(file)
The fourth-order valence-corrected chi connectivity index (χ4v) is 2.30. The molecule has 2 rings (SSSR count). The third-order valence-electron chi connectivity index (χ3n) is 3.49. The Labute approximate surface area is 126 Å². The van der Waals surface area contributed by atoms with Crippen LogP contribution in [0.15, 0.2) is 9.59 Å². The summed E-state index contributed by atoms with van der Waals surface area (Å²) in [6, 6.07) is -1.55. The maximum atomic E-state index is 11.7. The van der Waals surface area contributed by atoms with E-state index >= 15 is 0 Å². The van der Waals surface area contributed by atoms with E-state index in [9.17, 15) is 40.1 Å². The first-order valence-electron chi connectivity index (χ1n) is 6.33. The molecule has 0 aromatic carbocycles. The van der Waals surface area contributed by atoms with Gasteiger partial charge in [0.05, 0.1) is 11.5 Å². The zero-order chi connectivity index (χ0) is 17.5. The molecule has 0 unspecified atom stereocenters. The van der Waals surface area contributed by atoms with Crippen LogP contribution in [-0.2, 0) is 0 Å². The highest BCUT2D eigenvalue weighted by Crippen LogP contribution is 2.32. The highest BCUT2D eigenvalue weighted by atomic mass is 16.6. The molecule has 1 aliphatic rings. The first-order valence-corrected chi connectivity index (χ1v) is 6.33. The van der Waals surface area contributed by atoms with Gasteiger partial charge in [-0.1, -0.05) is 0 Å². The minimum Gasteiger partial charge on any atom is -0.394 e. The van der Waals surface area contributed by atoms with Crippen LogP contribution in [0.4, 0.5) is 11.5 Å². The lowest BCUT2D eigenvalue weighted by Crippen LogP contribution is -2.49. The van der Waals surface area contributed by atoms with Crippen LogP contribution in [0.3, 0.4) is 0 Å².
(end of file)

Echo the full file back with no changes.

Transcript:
The fourth-order valence-corrected chi connectivity index (χ4v) is 2.30. The molecule has 2 rings (SSSR count). The third-order valence-electron chi connectivity index (χ3n) is 3.49. The Labute approximate surface area is 126 Å². The van der Waals surface area contributed by atoms with Crippen LogP contribution in [0.15, 0.2) is 9.59 Å². The summed E-state index contributed by atoms with van der Waals surface area (Å²) in [6, 6.07) is -1.55. The maximum atomic E-state index is 11.7. The van der Waals surface area contributed by atoms with E-state index >= 15 is 0 Å². The van der Waals surface area contributed by atoms with E-state index in [9.17, 15) is 40.1 Å². The first-order valence-electron chi connectivity index (χ1n) is 6.33. The molecule has 0 aromatic carbocycles. The van der Waals surface area contributed by atoms with Gasteiger partial charge in [0.05, 0.1) is 11.5 Å². The zero-order chi connectivity index (χ0) is 17.5. The molecule has 0 unspecified atom stereocenters. The van der Waals surface area contributed by atoms with Crippen LogP contribution in [-0.2, 0) is 0 Å². The highest BCUT2D eigenvalue weighted by Crippen LogP contribution is 2.32. The highest BCUT2D eigenvalue weighted by atomic mass is 16.6. The molecule has 1 aliphatic rings. The first-order valence-corrected chi connectivity index (χ1v) is 6.33. The van der Waals surface area contributed by atoms with Gasteiger partial charge in [-0.1, -0.05) is 0 Å². The minimum Gasteiger partial charge on any atom is -0.394 e. The van der Waals surface area contributed by atoms with Crippen LogP contribution in [0.4, 0.5) is 11.5 Å². The lowest BCUT2D eigenvalue weighted by Crippen LogP contribution is -2.49. The van der Waals surface area contributed by atoms with Crippen LogP contribution in [0.3, 0.4) is 0 Å².